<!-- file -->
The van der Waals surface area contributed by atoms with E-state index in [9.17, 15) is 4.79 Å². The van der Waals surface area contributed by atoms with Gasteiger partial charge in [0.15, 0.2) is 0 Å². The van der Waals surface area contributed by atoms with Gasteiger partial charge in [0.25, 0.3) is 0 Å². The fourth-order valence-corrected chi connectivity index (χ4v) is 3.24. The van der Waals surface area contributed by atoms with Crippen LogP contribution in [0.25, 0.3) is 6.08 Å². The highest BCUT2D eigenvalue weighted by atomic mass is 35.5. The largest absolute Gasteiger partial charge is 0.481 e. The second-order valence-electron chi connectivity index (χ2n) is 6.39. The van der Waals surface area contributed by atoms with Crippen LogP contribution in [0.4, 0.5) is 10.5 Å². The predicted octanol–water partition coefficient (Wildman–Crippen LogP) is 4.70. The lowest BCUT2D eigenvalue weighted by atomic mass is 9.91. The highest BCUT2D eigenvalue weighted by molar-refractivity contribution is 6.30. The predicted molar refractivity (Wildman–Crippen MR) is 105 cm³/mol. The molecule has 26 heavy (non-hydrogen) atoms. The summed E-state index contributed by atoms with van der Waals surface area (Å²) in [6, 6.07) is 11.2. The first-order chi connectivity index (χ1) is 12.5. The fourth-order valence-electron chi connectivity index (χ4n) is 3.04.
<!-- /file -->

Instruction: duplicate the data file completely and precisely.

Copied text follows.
The van der Waals surface area contributed by atoms with E-state index in [9.17, 15) is 4.79 Å². The van der Waals surface area contributed by atoms with Gasteiger partial charge in [0.15, 0.2) is 0 Å². The van der Waals surface area contributed by atoms with Gasteiger partial charge in [0.25, 0.3) is 0 Å². The fourth-order valence-corrected chi connectivity index (χ4v) is 3.24. The van der Waals surface area contributed by atoms with Crippen LogP contribution in [0.25, 0.3) is 6.08 Å². The highest BCUT2D eigenvalue weighted by atomic mass is 35.5. The largest absolute Gasteiger partial charge is 0.481 e. The second-order valence-electron chi connectivity index (χ2n) is 6.39. The van der Waals surface area contributed by atoms with Crippen LogP contribution in [0.4, 0.5) is 10.5 Å². The predicted octanol–water partition coefficient (Wildman–Crippen LogP) is 4.70. The lowest BCUT2D eigenvalue weighted by atomic mass is 9.91. The highest BCUT2D eigenvalue weighted by molar-refractivity contribution is 6.30. The predicted molar refractivity (Wildman–Crippen MR) is 105 cm³/mol. The molecule has 26 heavy (non-hydrogen) atoms. The summed E-state index contributed by atoms with van der Waals surface area (Å²) in [6, 6.07) is 11.2. The first-order chi connectivity index (χ1) is 12.5. The fourth-order valence-electron chi connectivity index (χ4n) is 3.04.